FRIAR These violent delights have violent ends,
And in their triumph die like fire and powder,
Which as they kiss consume. The sweetest honey
Is loathsome in his own deliciousness,
And in the taste confounds the appetite.
Therefore love moderately, long love doth so;
Too swift arrives as tardy as too slow.
Enter JULIET. (2.6.9-15)
To start at the end of this speech: I’ve noted in previous scenes the time allowed before a character re-enters from the previous scene: Romeo gets 30 lines from the Friar after the balcony scene; the Nurse gets 20 lines from Juliet after her long scene with Mercutio and Romeo. And here Juliet has 15 lines: if she exited the previous scene at a run, she certainly arrives at speed here, something which would be underlined if she arrived without the additional clothing (gloves, perhaps a cloak) which would be associated with being out of doors (and which would put even greater pressure on the actor). The play’s pace is increasing as the scenes get shorter, but the sense of haste and, I think, breathlessness is palpable; it’s there in the dramatic construction as much as in the plot.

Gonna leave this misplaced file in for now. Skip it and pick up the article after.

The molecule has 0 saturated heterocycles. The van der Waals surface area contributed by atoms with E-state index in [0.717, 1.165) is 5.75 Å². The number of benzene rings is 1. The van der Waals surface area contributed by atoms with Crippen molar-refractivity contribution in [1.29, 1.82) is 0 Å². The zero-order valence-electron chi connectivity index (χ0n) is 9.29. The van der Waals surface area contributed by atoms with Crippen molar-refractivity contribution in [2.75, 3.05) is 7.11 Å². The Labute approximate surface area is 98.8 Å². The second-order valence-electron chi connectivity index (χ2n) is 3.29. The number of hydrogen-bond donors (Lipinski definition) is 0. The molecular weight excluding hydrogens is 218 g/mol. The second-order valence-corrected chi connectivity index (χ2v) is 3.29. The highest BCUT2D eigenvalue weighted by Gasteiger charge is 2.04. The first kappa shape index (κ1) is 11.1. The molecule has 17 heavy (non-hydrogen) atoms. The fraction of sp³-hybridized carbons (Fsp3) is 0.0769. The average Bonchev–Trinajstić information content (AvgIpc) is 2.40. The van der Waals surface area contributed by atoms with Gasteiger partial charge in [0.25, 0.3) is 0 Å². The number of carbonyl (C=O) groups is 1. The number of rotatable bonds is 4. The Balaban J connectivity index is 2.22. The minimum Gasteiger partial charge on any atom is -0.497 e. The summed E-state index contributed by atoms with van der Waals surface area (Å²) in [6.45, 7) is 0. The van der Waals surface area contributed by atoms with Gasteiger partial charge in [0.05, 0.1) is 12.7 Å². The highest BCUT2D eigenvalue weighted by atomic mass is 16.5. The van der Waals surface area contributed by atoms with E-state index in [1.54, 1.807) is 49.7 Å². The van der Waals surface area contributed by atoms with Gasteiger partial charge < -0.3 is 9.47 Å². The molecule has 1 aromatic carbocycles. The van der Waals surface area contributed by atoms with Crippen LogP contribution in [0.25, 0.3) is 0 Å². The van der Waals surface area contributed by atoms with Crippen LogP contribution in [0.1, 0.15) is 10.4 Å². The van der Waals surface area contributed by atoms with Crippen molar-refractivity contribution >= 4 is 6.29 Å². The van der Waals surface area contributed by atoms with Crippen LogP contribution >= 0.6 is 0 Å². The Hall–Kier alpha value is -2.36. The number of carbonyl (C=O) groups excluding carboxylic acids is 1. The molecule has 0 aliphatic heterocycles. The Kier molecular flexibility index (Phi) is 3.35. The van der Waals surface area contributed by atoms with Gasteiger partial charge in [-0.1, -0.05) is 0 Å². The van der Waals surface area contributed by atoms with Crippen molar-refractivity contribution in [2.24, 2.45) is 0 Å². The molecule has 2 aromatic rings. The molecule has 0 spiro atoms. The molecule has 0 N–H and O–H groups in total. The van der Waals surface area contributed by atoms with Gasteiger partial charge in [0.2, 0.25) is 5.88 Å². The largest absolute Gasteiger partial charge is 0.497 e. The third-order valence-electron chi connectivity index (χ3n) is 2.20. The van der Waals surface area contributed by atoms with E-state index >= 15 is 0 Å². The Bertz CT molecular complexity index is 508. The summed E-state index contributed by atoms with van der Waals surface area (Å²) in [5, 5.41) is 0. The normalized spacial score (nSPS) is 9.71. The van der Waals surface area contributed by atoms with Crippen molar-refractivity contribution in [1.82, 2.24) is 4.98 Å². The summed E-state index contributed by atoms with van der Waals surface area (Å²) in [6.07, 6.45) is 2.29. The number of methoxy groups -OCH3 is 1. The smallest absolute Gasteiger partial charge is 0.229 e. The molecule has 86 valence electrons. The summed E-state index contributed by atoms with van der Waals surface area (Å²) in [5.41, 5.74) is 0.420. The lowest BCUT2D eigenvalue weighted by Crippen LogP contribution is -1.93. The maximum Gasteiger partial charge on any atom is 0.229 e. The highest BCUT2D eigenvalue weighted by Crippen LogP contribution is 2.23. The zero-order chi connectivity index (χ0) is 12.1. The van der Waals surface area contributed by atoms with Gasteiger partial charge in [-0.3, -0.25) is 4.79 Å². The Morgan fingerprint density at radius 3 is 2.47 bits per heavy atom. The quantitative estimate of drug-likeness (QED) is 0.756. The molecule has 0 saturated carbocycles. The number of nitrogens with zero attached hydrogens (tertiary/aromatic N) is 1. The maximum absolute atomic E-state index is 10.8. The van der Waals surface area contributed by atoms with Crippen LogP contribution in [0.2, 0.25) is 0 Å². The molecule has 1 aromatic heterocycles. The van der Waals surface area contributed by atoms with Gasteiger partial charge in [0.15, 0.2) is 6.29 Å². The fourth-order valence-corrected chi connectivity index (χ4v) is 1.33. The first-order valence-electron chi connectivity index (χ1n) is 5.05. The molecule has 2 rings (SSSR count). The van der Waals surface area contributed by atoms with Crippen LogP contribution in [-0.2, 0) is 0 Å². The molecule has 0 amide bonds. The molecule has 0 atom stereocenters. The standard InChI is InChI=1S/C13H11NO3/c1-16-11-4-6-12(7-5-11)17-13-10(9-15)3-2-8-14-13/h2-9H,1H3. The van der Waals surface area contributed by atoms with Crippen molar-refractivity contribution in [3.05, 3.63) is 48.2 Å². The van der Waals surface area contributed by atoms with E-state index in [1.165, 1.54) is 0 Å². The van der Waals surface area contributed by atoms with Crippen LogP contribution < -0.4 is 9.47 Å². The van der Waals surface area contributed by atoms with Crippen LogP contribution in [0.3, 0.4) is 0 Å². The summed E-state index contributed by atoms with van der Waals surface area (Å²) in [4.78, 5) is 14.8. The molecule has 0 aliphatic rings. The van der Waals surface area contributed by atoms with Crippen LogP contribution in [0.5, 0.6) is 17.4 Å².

Whereas the Nurse has encouraged Juliet to hurry, the Friar is worried about both haste and intensity, which he characterises as violent. It’s a word that’s unexpected: Romeo has been extreme in his comparisons and assertions, about love and death, joy and sorrow, and the Friar picks up on the intensity and the oxymoronic quality, but, violent delights? the sense is of something powerful, inexorable, immoderate, and destructive, but also, unavoidably, of physical violence. There hasn’t been a reminder of the feud for some time but here it is, although that’s certainly not what the Friar’s getting at. Violence – lack of moderation, even in pleasures – can only end badly. The Friar is imagining a explosion, as if a match has been put to gunpowder, or firework: in that moment of union, of touch – a touch-paper – it all goes up in flames. Fire might not easily be imagined as a kiss, but we still talk of flames as licking. There’s a delicate, sensual tactility here, a beautiful collision, a flash – like the lightning that Juliet has conjured in the balcony scene – which vanishes almost before it is seen. Haste, speed; touch, heat, almost unbearable heat, and a light too bright to look on, that you see even when you close your eyes. And sweetness, the sweetest honey, which might also be too much for the taste to bear, so that even that which is most desired, most delicious, confounds the appetite. How can you bear it, how can you even comprehend it, when everything you want comes to you all at once? It’s astonishing that these words of such erotic intensity are given to the Friar, that it’s he who creates the extraordinary sensual charge into which Juliet appears, runs, too swift arrives. Love moderately? No chance.